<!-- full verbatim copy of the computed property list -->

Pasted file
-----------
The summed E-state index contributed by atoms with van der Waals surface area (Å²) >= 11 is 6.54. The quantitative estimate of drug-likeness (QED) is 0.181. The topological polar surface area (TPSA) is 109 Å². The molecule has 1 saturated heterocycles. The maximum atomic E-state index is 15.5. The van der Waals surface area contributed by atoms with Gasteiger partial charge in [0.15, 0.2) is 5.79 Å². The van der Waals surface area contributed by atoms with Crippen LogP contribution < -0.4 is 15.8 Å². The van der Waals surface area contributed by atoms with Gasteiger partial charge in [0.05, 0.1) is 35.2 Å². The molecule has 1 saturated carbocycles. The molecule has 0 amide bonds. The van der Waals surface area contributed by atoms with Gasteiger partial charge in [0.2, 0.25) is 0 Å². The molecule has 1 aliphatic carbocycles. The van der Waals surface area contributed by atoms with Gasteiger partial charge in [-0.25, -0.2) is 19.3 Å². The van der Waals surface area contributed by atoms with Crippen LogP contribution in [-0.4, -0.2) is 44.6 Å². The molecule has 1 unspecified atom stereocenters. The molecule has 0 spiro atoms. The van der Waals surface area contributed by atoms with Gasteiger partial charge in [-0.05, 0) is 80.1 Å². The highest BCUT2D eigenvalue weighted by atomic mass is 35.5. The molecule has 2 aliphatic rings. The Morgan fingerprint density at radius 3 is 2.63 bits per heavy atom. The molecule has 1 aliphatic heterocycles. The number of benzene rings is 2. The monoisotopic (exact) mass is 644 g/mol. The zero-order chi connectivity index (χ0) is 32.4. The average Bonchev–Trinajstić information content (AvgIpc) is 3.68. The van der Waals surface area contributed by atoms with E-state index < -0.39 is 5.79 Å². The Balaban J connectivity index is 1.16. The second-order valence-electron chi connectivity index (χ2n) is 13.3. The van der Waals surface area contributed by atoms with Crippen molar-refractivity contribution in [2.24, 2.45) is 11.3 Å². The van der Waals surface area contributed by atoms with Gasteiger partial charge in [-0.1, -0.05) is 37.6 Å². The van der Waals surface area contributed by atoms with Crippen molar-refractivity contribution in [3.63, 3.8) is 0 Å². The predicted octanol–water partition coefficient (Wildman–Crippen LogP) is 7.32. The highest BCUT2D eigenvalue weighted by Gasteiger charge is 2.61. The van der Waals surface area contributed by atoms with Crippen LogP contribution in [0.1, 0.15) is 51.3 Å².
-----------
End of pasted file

The summed E-state index contributed by atoms with van der Waals surface area (Å²) >= 11 is 6.54. The quantitative estimate of drug-likeness (QED) is 0.181. The topological polar surface area (TPSA) is 109 Å². The molecule has 1 saturated heterocycles. The maximum atomic E-state index is 15.5. The van der Waals surface area contributed by atoms with Gasteiger partial charge in [0.15, 0.2) is 5.79 Å². The van der Waals surface area contributed by atoms with Crippen LogP contribution < -0.4 is 15.8 Å². The van der Waals surface area contributed by atoms with Gasteiger partial charge in [0.05, 0.1) is 35.2 Å². The molecule has 1 saturated carbocycles. The molecule has 0 amide bonds. The van der Waals surface area contributed by atoms with Gasteiger partial charge in [0.2, 0.25) is 0 Å². The molecule has 1 aliphatic carbocycles. The van der Waals surface area contributed by atoms with Gasteiger partial charge in [-0.25, -0.2) is 19.3 Å². The van der Waals surface area contributed by atoms with Crippen LogP contribution in [-0.4, -0.2) is 44.6 Å². The molecule has 1 unspecified atom stereocenters. The molecule has 0 spiro atoms. The van der Waals surface area contributed by atoms with Gasteiger partial charge in [-0.05, 0) is 80.1 Å². The highest BCUT2D eigenvalue weighted by atomic mass is 35.5. The molecule has 2 aliphatic rings. The Morgan fingerprint density at radius 3 is 2.63 bits per heavy atom. The molecule has 1 aliphatic heterocycles. The number of benzene rings is 2. The monoisotopic (exact) mass is 644 g/mol. The zero-order chi connectivity index (χ0) is 32.4. The average Bonchev–Trinajstić information content (AvgIpc) is 3.68. The van der Waals surface area contributed by atoms with E-state index < -0.39 is 5.79 Å². The Balaban J connectivity index is 1.16. The second-order valence-electron chi connectivity index (χ2n) is 13.3. The van der Waals surface area contributed by atoms with Crippen molar-refractivity contribution in [2.24, 2.45) is 11.3 Å². The van der Waals surface area contributed by atoms with Gasteiger partial charge in [-0.1, -0.05) is 37.6 Å². The van der Waals surface area contributed by atoms with Crippen molar-refractivity contribution in [3.63, 3.8) is 0 Å². The predicted octanol–water partition coefficient (Wildman–Crippen LogP) is 7.32. The highest BCUT2D eigenvalue weighted by Gasteiger charge is 2.61. The van der Waals surface area contributed by atoms with Crippen LogP contribution in [0.1, 0.15) is 51.3 Å².